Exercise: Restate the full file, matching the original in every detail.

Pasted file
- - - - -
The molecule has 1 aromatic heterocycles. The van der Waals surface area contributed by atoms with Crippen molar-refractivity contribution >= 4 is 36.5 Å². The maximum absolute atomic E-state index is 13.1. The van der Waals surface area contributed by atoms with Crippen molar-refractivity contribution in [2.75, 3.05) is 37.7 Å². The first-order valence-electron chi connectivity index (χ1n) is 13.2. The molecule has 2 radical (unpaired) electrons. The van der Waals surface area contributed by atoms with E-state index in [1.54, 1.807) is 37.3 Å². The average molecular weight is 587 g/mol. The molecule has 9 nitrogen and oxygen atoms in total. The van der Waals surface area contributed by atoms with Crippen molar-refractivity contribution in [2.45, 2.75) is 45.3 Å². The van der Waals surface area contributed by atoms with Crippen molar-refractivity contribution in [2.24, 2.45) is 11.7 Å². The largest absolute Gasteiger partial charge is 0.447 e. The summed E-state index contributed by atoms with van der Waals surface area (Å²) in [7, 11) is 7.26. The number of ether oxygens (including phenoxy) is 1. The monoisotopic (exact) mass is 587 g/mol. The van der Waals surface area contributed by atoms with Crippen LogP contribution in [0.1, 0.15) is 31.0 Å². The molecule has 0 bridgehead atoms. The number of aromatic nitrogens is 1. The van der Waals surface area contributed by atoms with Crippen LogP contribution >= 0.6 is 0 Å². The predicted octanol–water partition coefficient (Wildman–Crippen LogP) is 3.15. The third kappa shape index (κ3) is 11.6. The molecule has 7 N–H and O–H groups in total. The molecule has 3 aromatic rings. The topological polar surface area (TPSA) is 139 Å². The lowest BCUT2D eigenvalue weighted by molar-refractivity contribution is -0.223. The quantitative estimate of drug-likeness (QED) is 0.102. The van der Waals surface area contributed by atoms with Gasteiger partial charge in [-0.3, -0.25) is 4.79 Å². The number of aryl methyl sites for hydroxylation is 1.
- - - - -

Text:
The molecule has 1 aromatic heterocycles. The van der Waals surface area contributed by atoms with Crippen molar-refractivity contribution >= 4 is 36.5 Å². The maximum absolute atomic E-state index is 13.1. The van der Waals surface area contributed by atoms with Crippen molar-refractivity contribution in [2.75, 3.05) is 37.7 Å². The first-order valence-electron chi connectivity index (χ1n) is 13.2. The molecule has 2 radical (unpaired) electrons. The van der Waals surface area contributed by atoms with E-state index in [1.54, 1.807) is 37.3 Å². The average molecular weight is 587 g/mol. The molecule has 9 nitrogen and oxygen atoms in total. The van der Waals surface area contributed by atoms with Crippen molar-refractivity contribution in [2.45, 2.75) is 45.3 Å². The van der Waals surface area contributed by atoms with Crippen molar-refractivity contribution in [2.24, 2.45) is 11.7 Å². The largest absolute Gasteiger partial charge is 0.447 e. The summed E-state index contributed by atoms with van der Waals surface area (Å²) in [7, 11) is 7.26. The number of ether oxygens (including phenoxy) is 1. The monoisotopic (exact) mass is 587 g/mol. The van der Waals surface area contributed by atoms with Crippen LogP contribution in [0.1, 0.15) is 31.0 Å². The molecule has 0 bridgehead atoms. The number of aromatic nitrogens is 1. The van der Waals surface area contributed by atoms with Crippen LogP contribution >= 0.6 is 0 Å². The predicted octanol–water partition coefficient (Wildman–Crippen LogP) is 3.15. The third kappa shape index (κ3) is 11.6. The molecule has 7 N–H and O–H groups in total. The molecule has 3 aromatic rings. The topological polar surface area (TPSA) is 139 Å². The lowest BCUT2D eigenvalue weighted by molar-refractivity contribution is -0.223. The quantitative estimate of drug-likeness (QED) is 0.102. The van der Waals surface area contributed by atoms with Gasteiger partial charge in [-0.3, -0.25) is 4.79 Å². The number of aryl methyl sites for hydroxylation is 1.